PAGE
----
Paying Social Security Tax When Switching Jobs

You may be unwise to switch horses in midstream, but there's nothing you can do about Social Security when you switch jobs: the tax is still there, paid by you and shared by your employer. According to federal tax law, all salaried workers and wage earners must pay the "payroll tax" at the rate of 4.2 percent of their gross earnings (in 2012); your employer is obligated to transfer this money to the IRS and also contribute 6.2 percent as well (also in 2012). If your income is approaching the "wage base limit" on payroll taxes, however, you can take steps with a new boss to prevent an overpayment.

The Wage Base Limit

Social Security limits payroll taxes to the first $110,100 of your income -- the "wage base limit." Any income above this amount is not subject to Social Security tax, although it is still subject to Medicare tax. Your first employer should automatically stop Social Security withholding when you reach this income level; your total Social Security obligation for a year, no matter how much you earn, is limited to $4,624.20.

Next Employer

If you switch jobs, you salary information remains with your first employer, who has no legal obligation (or incentive) to share this information with your second. Without accurate records, your second employer will not know if or when you reach the wage base limit. For this reason, you may find that you're paying Social Security taxes even as your earnings for the year exceed the wage base limit.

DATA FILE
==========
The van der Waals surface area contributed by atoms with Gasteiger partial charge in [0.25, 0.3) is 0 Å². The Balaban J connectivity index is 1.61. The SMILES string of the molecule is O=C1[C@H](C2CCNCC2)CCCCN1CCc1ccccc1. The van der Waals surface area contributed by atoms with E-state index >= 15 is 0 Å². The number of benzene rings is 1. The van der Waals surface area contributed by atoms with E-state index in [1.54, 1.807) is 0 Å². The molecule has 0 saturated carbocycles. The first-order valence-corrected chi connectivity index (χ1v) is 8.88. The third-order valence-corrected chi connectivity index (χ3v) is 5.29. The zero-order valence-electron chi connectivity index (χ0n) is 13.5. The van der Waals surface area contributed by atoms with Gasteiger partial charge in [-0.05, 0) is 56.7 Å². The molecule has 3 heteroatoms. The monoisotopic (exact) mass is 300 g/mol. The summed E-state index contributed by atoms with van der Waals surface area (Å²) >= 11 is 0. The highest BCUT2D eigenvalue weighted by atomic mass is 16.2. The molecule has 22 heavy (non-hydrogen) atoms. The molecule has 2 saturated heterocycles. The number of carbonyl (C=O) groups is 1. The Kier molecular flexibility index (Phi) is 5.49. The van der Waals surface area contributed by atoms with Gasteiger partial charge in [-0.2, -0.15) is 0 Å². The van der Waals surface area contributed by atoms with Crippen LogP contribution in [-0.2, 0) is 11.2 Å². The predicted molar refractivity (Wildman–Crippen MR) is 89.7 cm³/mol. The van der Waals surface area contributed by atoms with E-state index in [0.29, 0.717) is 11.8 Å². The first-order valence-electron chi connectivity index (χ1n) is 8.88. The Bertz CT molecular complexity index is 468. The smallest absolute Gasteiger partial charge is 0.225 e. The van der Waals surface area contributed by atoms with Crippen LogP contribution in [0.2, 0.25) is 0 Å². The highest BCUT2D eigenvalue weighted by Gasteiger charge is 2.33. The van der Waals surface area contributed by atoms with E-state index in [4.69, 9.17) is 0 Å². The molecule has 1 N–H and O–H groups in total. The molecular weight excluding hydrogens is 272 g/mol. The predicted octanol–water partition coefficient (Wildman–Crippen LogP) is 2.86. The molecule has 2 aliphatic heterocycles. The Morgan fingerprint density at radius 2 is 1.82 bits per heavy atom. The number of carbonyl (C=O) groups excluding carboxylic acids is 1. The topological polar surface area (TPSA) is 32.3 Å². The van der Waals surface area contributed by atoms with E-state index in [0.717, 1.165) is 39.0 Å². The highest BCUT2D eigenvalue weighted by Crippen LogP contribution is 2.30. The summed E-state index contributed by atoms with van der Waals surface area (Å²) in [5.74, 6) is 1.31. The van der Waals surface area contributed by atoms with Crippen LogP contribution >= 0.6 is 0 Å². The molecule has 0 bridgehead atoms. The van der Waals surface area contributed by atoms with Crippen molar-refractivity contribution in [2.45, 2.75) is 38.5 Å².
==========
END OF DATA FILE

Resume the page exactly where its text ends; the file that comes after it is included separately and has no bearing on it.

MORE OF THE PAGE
How to Stop Withholding

In order to stop an overpayment, contact your company's payroll department and explain that your annual earnings is approaching, or has already exceeded, the Social Security wage base limit. Provide documentation of income earned from your previous employer. The employer has the option to cease payroll tax withholding if you request it, or make a refund to you if you've already had too much withheld. If you do make an overpayment, you can also claim a credit on your tax return.

Benefits and Wage Deductions

Remember that it's not just wages that go toward the wage base limit. You must add to your income any taxable fringe benefits, such as employer-paid contributions to a pension plan. You also may subtract pretax insurance or pension payments and reimbursements for such things as day care, parking or travel expenses that the IRS considers deductible. The result is the taxable gross Social Security income that is counted as part of the wage base limit.